What you need to know:
Whereas some Ugandans have joined foreigners to fight oil projects, especially the East Africa Crude Oil Pipeline, the Petroleum Authority of Uganda says they must be aware of what is at stake and what they stand to lose
Government expects to earn an average of $2.8b per annum from oil activities, which is projected to be 47 percent of government’s annual revenue collection during the 2022/23 financial year.
However, in this article we shall focus on the non-fiscal benefits of oil projects through national content development and sectoral linkages.
National Content is regarded as value added on the economy through employment of Ugandans and the use of goods and services produced or available on the local market.
This seeks to drive development of human capital in oil and gas related disciplines, achieve in-country value creation and retention as well as development of competitiveness of Ugandan enterprises to supply the oil and gas Sector.
Out of the $15b investment in oil, the Petroleum Authority of Uganda is working with partners to ensure that at least 40 percent is retained in the country through national content.
Currently, about 10,111 Ugandans are estimated to be directly employed by the oil sector, and the number is expected to grow to 13,000 at peak.
The investments in the sector will also stimulate indirect and induced employment in the region of 35,000 and 100,000 Uganda respectively valued at more than $1b.
Contractors and subcontractors from more than 145 awarded contracts have proposed training for Ugandans to the tune of $20b.
This will be in addition to already committed capacity building of Ugandan companies through supplier development programmes, promotion of joint ventures and the industry enhancement centre. At least $7.7m has been committed to these programmes under the Tilenga Project.
It is projected that at least $5m will be spent on capacity building of suppliers and their contractors throughout the development phase in the Kingfisher Development and the East African Crude Oil Pipeline projects.
Supply of goods and services
During the exploration phase out of $3.5b spent in the country, $980m (28 percent) was retained in the country.
Therefore, with more than 145 contracts worth $6.8b in the development phase in both the upstream and midstream stages, the value of contracts confirmed to be executed by Ugandan companies at tier one and two is currently worth $1.73b.
Knowledge and technology transfer
The formation of joint ventures between Ugandan and international firms presents a huge opportunity for knowledge and technology transfer.
In addition, knowledge transfer through expatriate understudies, training in the use of petroleum and geoscience software, internships, and graduate programmes will facilitate this process.
TotalEnergies under the Tilenga National Content programme has already committed 30,536 manhours worth $3.86m towards technology transfer initiatives. EACOP and Kingfisher are projected to contribute at least $2m towards technology transfer initiatives.
Benefits through sector linkages ($8.4b)
Experience has shown that development of oil and gas can create an enclave economy if its development is not integrated in the wider economy.
Therefore, harnessing the linkages between oil and gas and other sectors of the economy is key for broad based, inclusive economic development.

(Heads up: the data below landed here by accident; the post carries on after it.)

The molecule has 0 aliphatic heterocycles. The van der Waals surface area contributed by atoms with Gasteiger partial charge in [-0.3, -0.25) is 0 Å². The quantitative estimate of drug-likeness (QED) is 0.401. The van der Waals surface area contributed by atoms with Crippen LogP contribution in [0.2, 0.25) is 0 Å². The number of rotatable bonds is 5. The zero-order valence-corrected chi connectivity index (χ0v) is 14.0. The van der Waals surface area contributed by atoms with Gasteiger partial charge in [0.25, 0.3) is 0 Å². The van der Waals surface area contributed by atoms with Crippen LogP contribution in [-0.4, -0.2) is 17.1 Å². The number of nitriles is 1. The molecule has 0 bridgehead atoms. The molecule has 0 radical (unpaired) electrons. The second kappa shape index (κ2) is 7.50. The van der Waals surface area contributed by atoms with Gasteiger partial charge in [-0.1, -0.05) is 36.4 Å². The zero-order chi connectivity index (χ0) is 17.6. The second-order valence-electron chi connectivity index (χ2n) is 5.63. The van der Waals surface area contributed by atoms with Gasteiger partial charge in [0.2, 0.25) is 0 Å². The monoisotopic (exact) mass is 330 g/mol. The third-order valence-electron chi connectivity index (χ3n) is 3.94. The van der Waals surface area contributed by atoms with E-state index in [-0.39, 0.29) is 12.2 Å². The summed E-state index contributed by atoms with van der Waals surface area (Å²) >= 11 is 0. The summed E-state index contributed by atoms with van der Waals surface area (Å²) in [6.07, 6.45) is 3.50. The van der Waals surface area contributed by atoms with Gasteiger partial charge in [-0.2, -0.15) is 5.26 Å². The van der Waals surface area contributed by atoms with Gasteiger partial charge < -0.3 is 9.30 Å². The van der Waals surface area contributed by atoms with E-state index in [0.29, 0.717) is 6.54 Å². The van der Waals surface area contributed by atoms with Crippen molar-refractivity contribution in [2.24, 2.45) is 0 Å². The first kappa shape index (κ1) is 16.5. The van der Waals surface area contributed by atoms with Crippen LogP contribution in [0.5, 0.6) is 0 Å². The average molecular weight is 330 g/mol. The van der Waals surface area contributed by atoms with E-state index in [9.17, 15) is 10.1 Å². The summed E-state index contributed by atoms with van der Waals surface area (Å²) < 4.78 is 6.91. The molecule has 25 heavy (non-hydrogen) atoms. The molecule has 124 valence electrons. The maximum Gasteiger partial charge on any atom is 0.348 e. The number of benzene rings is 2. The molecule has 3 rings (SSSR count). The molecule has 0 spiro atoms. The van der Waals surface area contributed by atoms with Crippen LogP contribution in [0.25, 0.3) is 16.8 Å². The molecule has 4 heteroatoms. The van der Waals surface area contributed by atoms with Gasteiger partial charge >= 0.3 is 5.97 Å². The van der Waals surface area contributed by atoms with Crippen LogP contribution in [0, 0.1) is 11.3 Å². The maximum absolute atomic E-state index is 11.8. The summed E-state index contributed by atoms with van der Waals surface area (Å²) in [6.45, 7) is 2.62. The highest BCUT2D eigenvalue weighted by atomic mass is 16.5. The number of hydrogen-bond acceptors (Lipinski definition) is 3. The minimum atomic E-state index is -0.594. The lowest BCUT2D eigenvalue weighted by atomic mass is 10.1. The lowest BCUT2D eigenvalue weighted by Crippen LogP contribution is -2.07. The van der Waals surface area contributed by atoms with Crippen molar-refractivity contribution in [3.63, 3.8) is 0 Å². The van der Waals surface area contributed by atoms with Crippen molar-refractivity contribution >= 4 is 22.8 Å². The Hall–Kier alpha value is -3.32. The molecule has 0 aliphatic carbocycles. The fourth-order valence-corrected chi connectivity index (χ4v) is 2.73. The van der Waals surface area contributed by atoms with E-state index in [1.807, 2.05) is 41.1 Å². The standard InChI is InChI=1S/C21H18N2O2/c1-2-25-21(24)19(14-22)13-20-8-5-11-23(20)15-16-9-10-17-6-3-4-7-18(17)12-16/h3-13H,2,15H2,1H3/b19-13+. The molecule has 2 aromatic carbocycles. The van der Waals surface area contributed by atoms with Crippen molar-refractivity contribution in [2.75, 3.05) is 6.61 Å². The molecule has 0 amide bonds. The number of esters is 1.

Studies have shown that every $1 directly invested in the oil and gas sector is expected to yield indirect growth of the GDP by $0.6.
Therefore, a direct investment of $15b (33 percent of Uganda’s current GDP estimated at $45.7b) in the oil and gas sector is expected to yield indirect growth of GDP by close to $9b (close to 20 percent of current GDP) by the time first oil is achieved.
This will be in addition to the targeted $6b through fulfilment of national content requirements, which implies that through exploitation of sectoral linkages and national content, could cement its middle-income status even before first oil.
Exploitation of the linkages with agriculture, financing or insurance, manufacturing, education, transport, tourism, health, land use planning and housing is already ongoing.
In terms of agriculture, there is an opportunity to exploit the demand expected which will therefore require, farmer level capacity building on quality and standards, research and development and strengthening seed supply systems, building cross-border business linkages and investment in increasing productivity and production, among others.
Additionally, in terms of health care services, more than $100m worth of clinical and non-clinical revenue opportunities is expected from medical evacuation, incidental health care, fitness for work examination, dental services, pharmaceuticals and laboratory service, among others.
Oil projects are also expected to help in closing the housing gap given that demand has been identified in all aspects among which include residential, industrial, office spaces and hospitality.
Therefore, as some Ugandans help foreigners to fight oil projects, they must be aware of what is at stake.
The perceived environmental impacts have been fully addressed through established environment and social impact assessment processes to the highest international standards.
Oil projects will deliver jobs, revenues of a magnitude that this country has not seen before from a single sector, improved standards of living for Ugandans, accelerated economic take off, diversification, balanced economic growth, and an improved investment rating among others.
There are enormous opportunities that every Ugandan will benefit from, directly or indirectly, in which ever sector they are active.
Peninah Aheebwa is an Energy Economist and Petroleum Authority of Uganda director technical support services